I believe that science should always be equal, inclusive and open. That’s why I’m one of the Crick’s new Open Advocates: a group for raising awareness and helping scientists here to do open and collaborative science, and help make it the norm for scientific research.
At the Crick, we’re privileged to have access to the kind of funding we need to do ground-breaking research. Through core funding and grant money, we have the materials we need to conduct our work.
This means it’s relatively easy for us to access the research of others via the institute’s journal subscriptions, and we can ensure that our research is published openly by paying the article processing charges necessary to ensure that research is open from the minute it’s published.
But other scientists don’t have the resources that we have. At institutions where funding and resources are limited - particularly in the developing world - being able to access papers and research materials freely, and publish in the best place for your research, is critical.
Frank Norman, Head of Library and Information Services, has previously given his perspective on why open access makes sense for the Crick.
So how can open access publishing help to make global science more equal and inclusive?
Why the world needs open access publishing
I spoke to Marina Romanello, a postdoc in my lab (Paola Scaffidi’s group), who grew up and began her scientific career in Argentina. She described to me how important open access had been to her work.
“Without open access, you don’t have access to a lot of research papers, so you have to get papers through informal means or not at all. You can’t keep up to date, and without access to papers you can’t do research.”
Marina also explained how excluded she felt to be unable to access the work of her international peers.
“It cuts you out of the scientific community in many ways.”
This ‘knowledge gap’ is a real challenge. Some charitable organisations exist to help, such as research4life, which provides researchers in developing countries with free access to published literature. But because Argentina is not classed as a developing country, its researchers are not eligible for access, highlighting the difficulties of a pay-for-access system.
Open access publishing breaks down these boundaries, forging one global community. And by making research available to anyone, anywhere, we can distribute knowledge more equally.
I also discussed the importance of open access with Jenny Wilson, programme manager of the Crick African Network (CAN).
Their mission is to help foster the next generation of African research leaders through partnered training and mentorship at the Crick and at local institutes. The aim is to enable scientists to develop their own solutions to local research questions.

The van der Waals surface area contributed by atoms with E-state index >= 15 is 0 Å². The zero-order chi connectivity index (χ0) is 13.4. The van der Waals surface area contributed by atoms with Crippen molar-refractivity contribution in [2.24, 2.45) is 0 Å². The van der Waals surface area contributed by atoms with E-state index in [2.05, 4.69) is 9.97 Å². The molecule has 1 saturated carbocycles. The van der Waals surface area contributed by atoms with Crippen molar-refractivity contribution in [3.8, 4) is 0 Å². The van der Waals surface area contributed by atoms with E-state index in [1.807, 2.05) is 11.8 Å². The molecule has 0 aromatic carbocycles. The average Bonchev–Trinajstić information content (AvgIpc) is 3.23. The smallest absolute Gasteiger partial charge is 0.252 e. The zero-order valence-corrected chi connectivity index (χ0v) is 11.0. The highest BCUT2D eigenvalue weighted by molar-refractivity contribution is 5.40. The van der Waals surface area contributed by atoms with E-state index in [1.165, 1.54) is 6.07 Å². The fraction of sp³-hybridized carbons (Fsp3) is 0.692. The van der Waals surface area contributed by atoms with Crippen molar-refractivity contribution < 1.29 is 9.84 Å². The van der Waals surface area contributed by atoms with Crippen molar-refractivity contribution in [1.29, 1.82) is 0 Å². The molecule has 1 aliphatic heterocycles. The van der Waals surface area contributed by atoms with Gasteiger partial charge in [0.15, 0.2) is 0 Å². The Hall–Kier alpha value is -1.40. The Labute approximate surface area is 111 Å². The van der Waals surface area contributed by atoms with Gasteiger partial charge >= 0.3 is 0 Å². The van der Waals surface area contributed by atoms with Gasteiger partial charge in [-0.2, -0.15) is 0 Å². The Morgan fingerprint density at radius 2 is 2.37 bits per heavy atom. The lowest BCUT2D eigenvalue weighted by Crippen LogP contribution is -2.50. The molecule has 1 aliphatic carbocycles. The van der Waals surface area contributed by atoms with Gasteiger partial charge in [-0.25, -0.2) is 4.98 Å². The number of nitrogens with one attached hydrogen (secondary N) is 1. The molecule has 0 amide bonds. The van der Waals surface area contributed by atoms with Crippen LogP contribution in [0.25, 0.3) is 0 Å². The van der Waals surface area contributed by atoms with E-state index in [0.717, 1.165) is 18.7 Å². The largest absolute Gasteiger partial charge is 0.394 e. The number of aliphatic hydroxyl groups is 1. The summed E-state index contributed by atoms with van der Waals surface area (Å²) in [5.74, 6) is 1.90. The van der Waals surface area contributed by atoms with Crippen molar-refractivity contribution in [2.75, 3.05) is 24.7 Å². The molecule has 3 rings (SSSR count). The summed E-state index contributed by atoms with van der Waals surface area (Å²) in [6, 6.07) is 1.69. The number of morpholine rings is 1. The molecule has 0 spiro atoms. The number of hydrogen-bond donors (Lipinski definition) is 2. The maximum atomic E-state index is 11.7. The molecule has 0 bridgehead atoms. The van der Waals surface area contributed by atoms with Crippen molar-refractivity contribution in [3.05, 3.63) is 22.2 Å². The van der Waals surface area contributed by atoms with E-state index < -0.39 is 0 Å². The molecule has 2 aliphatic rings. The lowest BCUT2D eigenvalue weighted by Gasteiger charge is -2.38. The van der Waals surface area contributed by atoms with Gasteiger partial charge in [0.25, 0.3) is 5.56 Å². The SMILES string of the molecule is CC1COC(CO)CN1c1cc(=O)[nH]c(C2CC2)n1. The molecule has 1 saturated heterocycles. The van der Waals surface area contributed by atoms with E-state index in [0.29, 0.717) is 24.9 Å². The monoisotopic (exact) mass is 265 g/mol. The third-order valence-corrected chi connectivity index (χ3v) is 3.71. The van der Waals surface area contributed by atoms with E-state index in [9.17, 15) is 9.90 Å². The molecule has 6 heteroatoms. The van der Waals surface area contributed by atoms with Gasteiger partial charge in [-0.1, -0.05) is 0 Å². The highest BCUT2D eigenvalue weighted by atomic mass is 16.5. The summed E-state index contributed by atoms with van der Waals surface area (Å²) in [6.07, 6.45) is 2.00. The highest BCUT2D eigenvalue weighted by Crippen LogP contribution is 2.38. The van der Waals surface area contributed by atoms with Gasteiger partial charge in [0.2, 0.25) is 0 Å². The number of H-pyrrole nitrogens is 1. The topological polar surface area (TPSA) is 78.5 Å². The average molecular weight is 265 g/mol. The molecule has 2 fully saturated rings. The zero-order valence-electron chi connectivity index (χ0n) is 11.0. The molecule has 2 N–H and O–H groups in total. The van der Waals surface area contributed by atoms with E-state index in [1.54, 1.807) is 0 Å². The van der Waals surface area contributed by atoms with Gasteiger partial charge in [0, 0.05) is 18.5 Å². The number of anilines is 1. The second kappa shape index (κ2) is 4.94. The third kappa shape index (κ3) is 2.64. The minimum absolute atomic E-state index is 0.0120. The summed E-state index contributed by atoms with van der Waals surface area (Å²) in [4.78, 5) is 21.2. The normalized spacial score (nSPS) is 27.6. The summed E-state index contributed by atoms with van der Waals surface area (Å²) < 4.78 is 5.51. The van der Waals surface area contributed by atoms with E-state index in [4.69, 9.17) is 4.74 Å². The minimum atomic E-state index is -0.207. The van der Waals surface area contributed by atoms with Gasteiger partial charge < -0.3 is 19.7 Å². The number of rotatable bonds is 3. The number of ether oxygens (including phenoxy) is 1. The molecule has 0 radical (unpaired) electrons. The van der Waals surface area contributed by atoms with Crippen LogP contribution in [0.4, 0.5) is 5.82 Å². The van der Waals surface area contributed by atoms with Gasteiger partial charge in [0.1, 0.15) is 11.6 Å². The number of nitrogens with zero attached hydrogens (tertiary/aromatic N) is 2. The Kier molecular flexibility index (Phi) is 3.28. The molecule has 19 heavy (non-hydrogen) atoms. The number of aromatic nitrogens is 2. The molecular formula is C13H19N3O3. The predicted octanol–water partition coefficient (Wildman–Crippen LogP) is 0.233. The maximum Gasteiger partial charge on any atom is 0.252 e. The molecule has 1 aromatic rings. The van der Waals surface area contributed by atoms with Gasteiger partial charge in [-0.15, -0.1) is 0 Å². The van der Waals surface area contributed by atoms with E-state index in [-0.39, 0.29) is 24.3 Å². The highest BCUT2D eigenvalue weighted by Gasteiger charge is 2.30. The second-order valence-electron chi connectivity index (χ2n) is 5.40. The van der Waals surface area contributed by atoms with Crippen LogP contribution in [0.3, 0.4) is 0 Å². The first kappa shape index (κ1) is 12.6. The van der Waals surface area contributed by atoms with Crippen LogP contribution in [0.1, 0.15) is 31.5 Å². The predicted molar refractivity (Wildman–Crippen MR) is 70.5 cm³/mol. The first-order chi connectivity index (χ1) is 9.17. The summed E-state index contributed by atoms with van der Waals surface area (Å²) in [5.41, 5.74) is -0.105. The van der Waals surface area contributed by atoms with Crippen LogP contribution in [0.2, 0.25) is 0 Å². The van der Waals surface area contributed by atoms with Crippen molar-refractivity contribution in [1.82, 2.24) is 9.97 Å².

Jenny sees open access publishing as an integral part of this. And by publishing their research under open access terms, African researchers can also highlight the contribution their research makes to global challenges.
The challenges of open access
But current open access structures are not as equitable as they could be.
For example, many journals (including both purely open access journals and hybrid subscription journals) charge to publish an article openly. Typical fees are $1000 to $3000 but can be up to $5000 for one article at the most expensive end. This can exclude research groups without access to funding, as demonstrated in a recent study published in the journal PeerJ. This found that researchers at higher-ranked, better-resourced institutes were more likely to publish in open access journals with processing charges, creating a new hierarchy between those who can afford to be open, and those who can’t.
If open access articles are likely to reach a wider audience than paywalled ones, high APCs can serve to amplify the output of researchers at privileged institutions.
For Marina, this was a big consideration during her research. “You can’t pay the fees, so the distribution of your paper is limited. You can’t get the visibility.”
Looking to the future
With our policy of supporting open access, the Crick hopes to be a world leader in the push towards a more open scientific future. But there’s still a lot to do.
Our newly formed group of open advocates is starting to consider how we can make Crick science open and equitable. We’re promoting preprints – where research results are published before peer review - and helping to address some common reservations. We’re assisting colleagues with making their data and resources fully accessible. And we’re also discussing new policies on open access from our funding bodies, including Plan S, and how they will affect research at the Crick.
Through inclusive discussions, we hope to develop new ways to share our discoveries without boundaries.